How Much Does the External CEO Matter in University Spin-Off?

How Much Does the External CEO Matter in University Spin-Off?

Anna Szopa (Jagiellonian University, Poland) and Tadeusz Marek (Jagiellonian University, Poland)
DOI: 10.4018/978-1-4666-4530-1.ch002
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Abstract

Deficiency of business understanding and experience, strong industry competition, and small firm fragility are some of the most often cited arguments that justify business failure. This chapter presents the impact that top management can have on the development of new firms. The findings are based on case studies consisting out of three firms spun off from the University of Maryland and the University of Central Florida. The source data is gathered from observations, semi-structured interviews, commercial databases, as well as publicly available data. The results show that external Chair Executive Officers (CEO) positively influence the process of creation and management of university spin-offs.
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Managing University Spin-Off Companies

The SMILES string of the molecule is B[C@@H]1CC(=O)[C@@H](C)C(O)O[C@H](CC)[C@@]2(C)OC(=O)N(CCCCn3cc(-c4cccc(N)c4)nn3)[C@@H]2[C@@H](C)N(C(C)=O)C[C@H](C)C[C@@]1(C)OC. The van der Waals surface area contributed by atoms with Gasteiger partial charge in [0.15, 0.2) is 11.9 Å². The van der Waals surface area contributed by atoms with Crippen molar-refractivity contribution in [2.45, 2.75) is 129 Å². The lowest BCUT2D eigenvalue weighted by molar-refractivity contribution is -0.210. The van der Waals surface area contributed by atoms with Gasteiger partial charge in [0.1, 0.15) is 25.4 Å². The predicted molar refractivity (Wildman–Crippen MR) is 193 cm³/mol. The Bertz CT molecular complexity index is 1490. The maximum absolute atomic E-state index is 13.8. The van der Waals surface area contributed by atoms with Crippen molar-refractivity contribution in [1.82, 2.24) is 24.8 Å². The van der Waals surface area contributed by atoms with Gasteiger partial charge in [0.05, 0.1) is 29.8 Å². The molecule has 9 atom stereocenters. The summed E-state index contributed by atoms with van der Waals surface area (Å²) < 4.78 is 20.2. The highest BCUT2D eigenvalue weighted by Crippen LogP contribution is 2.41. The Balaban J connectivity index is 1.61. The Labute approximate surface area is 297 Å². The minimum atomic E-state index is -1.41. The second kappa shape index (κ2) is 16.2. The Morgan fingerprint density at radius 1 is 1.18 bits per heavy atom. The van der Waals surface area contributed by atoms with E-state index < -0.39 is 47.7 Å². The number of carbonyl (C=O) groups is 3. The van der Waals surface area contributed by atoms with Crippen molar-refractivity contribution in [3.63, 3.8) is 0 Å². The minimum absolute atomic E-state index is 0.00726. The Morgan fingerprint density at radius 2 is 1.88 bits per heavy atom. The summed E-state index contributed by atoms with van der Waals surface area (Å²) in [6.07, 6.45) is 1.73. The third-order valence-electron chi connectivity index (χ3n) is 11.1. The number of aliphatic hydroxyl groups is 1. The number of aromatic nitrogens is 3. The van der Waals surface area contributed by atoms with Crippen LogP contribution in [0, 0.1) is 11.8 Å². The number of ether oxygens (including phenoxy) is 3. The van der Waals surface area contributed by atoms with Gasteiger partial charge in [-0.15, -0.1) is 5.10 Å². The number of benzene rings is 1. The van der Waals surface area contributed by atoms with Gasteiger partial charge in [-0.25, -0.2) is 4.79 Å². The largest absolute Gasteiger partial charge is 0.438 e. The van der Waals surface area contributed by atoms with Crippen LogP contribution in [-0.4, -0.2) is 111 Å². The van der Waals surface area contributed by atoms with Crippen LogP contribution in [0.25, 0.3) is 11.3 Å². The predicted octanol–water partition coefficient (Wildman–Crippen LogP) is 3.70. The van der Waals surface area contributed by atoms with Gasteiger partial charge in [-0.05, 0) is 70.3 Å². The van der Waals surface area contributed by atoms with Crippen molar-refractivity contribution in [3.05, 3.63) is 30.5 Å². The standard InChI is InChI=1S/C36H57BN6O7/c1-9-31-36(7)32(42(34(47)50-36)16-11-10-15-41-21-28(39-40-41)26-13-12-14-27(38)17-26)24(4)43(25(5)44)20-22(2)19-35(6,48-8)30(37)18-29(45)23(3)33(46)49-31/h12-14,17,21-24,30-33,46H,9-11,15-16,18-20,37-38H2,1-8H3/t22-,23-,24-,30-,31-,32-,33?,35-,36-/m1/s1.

University spin-off companies are considered to be: “One of the most effective ways to contribute to the renewal of the industry while exploiting academia-developed technology” (Powers, McDougall, 2005). University spin-offs are the principal mechanism for knowledge and technology transfer within the research and development centers (Bercovitz & Feldmann, 2006). These modern business enterprises are initiated by faculty, students, graduates and other staff to the commercial exploitation of ideas and technologies. Accelerate the process of commercialization of research through combining market mechanisms and resources of higher education and implement innovative solutions (Tamowicz, 2006). The role of university spin-off in knowledge and technology transfer is presented in Picture 1.

Figure 1.

The role of university spin-off in knowledge and technology transfer (Adapted from [Mirabent, et al. 2012])

Roberts and Malone (1996) identify four principal fundamentals of university spin-offs:

  • 1.

    Technology originator that develops technology.

  • 2.

    Parent organization where researches are conducted by the technology originator.

  • 3.

    Entrepreneur who efforts to create and manage a new business venture.

  • 4.

    Investor who provides financial support.

It is essential to emphasize university spin-offs’ specific characteristics, in reference to the life cycle. Besides the four phases of firms’ development:

  • 1.

    Seed sowing stage-stage.

  • 2.

    Expansion stage.

  • 3.

    Maturity stage.

  • 4.

    Decline stage.

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